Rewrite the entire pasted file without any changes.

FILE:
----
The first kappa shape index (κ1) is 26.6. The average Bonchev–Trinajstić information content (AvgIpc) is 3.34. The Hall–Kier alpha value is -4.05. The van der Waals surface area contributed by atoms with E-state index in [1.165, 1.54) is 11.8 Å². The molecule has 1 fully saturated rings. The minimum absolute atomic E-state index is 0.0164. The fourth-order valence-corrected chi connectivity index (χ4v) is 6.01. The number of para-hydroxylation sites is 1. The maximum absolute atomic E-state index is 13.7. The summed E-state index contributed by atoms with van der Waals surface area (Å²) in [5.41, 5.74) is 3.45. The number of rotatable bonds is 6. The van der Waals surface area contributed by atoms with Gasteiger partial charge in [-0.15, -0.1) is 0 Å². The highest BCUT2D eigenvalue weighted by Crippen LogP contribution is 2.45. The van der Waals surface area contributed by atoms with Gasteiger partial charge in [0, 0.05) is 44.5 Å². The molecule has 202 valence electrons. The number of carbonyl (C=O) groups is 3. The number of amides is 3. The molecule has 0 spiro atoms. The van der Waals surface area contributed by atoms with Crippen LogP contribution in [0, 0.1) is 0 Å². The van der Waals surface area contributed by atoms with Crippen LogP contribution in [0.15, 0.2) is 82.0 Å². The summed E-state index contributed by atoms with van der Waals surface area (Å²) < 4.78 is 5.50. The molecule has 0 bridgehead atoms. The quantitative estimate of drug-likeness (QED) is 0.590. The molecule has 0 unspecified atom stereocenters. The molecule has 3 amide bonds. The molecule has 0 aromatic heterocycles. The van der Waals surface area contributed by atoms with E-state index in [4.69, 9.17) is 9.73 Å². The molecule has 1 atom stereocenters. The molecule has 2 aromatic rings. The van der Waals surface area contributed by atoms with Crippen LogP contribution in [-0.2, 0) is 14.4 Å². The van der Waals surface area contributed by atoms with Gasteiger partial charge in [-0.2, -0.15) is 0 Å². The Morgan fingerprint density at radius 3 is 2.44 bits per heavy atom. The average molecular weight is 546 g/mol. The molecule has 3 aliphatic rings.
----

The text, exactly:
The first kappa shape index (κ1) is 26.6. The average Bonchev–Trinajstić information content (AvgIpc) is 3.34. The Hall–Kier alpha value is -4.05. The van der Waals surface area contributed by atoms with E-state index in [1.165, 1.54) is 11.8 Å². The molecule has 1 fully saturated rings. The minimum absolute atomic E-state index is 0.0164. The fourth-order valence-corrected chi connectivity index (χ4v) is 6.01. The number of para-hydroxylation sites is 1. The maximum absolute atomic E-state index is 13.7. The summed E-state index contributed by atoms with van der Waals surface area (Å²) in [5.41, 5.74) is 3.45. The number of rotatable bonds is 6. The van der Waals surface area contributed by atoms with Gasteiger partial charge in [-0.15, -0.1) is 0 Å². The highest BCUT2D eigenvalue weighted by Crippen LogP contribution is 2.45. The van der Waals surface area contributed by atoms with Gasteiger partial charge in [0, 0.05) is 44.5 Å². The molecule has 202 valence electrons. The number of carbonyl (C=O) groups is 3. The number of amides is 3. The molecule has 0 spiro atoms. The van der Waals surface area contributed by atoms with Crippen LogP contribution in [0, 0.1) is 0 Å². The van der Waals surface area contributed by atoms with Crippen LogP contribution in [0.15, 0.2) is 82.0 Å². The summed E-state index contributed by atoms with van der Waals surface area (Å²) < 4.78 is 5.50. The molecule has 0 bridgehead atoms. The quantitative estimate of drug-likeness (QED) is 0.590. The molecule has 0 unspecified atom stereocenters. The molecule has 3 amide bonds. The molecule has 0 aromatic heterocycles. The van der Waals surface area contributed by atoms with E-state index in [4.69, 9.17) is 9.73 Å². The molecule has 1 atom stereocenters. The molecule has 2 aromatic rings. The van der Waals surface area contributed by atoms with Crippen LogP contribution in [-0.2, 0) is 14.4 Å². The van der Waals surface area contributed by atoms with Gasteiger partial charge in [-0.2, -0.15) is 0 Å². The Morgan fingerprint density at radius 3 is 2.44 bits per heavy atom. The average molecular weight is 546 g/mol. The molecule has 3 aliphatic rings.